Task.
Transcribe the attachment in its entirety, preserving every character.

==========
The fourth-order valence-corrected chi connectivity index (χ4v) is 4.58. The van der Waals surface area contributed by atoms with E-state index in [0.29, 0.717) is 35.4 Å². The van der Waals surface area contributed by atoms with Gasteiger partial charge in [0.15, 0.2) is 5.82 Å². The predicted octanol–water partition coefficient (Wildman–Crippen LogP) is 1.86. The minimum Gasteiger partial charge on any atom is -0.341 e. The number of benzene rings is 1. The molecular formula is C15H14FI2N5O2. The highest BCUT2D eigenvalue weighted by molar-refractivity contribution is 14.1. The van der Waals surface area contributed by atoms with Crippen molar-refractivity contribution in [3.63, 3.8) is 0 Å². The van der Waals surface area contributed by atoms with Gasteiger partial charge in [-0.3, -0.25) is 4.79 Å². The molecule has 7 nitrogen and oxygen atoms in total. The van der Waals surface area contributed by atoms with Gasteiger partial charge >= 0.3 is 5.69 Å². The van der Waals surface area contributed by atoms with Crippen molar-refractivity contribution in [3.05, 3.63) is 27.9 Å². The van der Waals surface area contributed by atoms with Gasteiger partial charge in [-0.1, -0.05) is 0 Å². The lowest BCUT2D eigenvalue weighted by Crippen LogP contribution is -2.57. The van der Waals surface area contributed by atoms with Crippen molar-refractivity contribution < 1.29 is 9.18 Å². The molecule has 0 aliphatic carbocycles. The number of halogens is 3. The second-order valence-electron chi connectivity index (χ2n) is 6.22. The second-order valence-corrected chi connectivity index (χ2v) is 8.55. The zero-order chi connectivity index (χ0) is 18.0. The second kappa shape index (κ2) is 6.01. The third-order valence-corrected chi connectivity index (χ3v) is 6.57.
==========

The fourth-order valence-corrected chi connectivity index (χ4v) is 4.58. The van der Waals surface area contributed by atoms with E-state index in [0.29, 0.717) is 35.4 Å². The van der Waals surface area contributed by atoms with Gasteiger partial charge in [0.15, 0.2) is 5.82 Å². The predicted octanol–water partition coefficient (Wildman–Crippen LogP) is 1.86. The minimum Gasteiger partial charge on any atom is -0.341 e. The number of benzene rings is 1. The molecular formula is C15H14FI2N5O2. The highest BCUT2D eigenvalue weighted by molar-refractivity contribution is 14.1. The van der Waals surface area contributed by atoms with Crippen molar-refractivity contribution in [3.63, 3.8) is 0 Å². The van der Waals surface area contributed by atoms with Gasteiger partial charge in [-0.3, -0.25) is 4.79 Å². The molecule has 7 nitrogen and oxygen atoms in total. The van der Waals surface area contributed by atoms with Gasteiger partial charge >= 0.3 is 5.69 Å². The van der Waals surface area contributed by atoms with Crippen molar-refractivity contribution in [3.05, 3.63) is 27.9 Å². The van der Waals surface area contributed by atoms with Gasteiger partial charge in [-0.1, -0.05) is 0 Å². The lowest BCUT2D eigenvalue weighted by Crippen LogP contribution is -2.57. The van der Waals surface area contributed by atoms with Crippen molar-refractivity contribution < 1.29 is 9.18 Å². The molecule has 0 aliphatic carbocycles. The number of halogens is 3. The second-order valence-electron chi connectivity index (χ2n) is 6.22. The second-order valence-corrected chi connectivity index (χ2v) is 8.55. The zero-order chi connectivity index (χ0) is 18.0. The second kappa shape index (κ2) is 6.01. The third-order valence-corrected chi connectivity index (χ3v) is 6.57.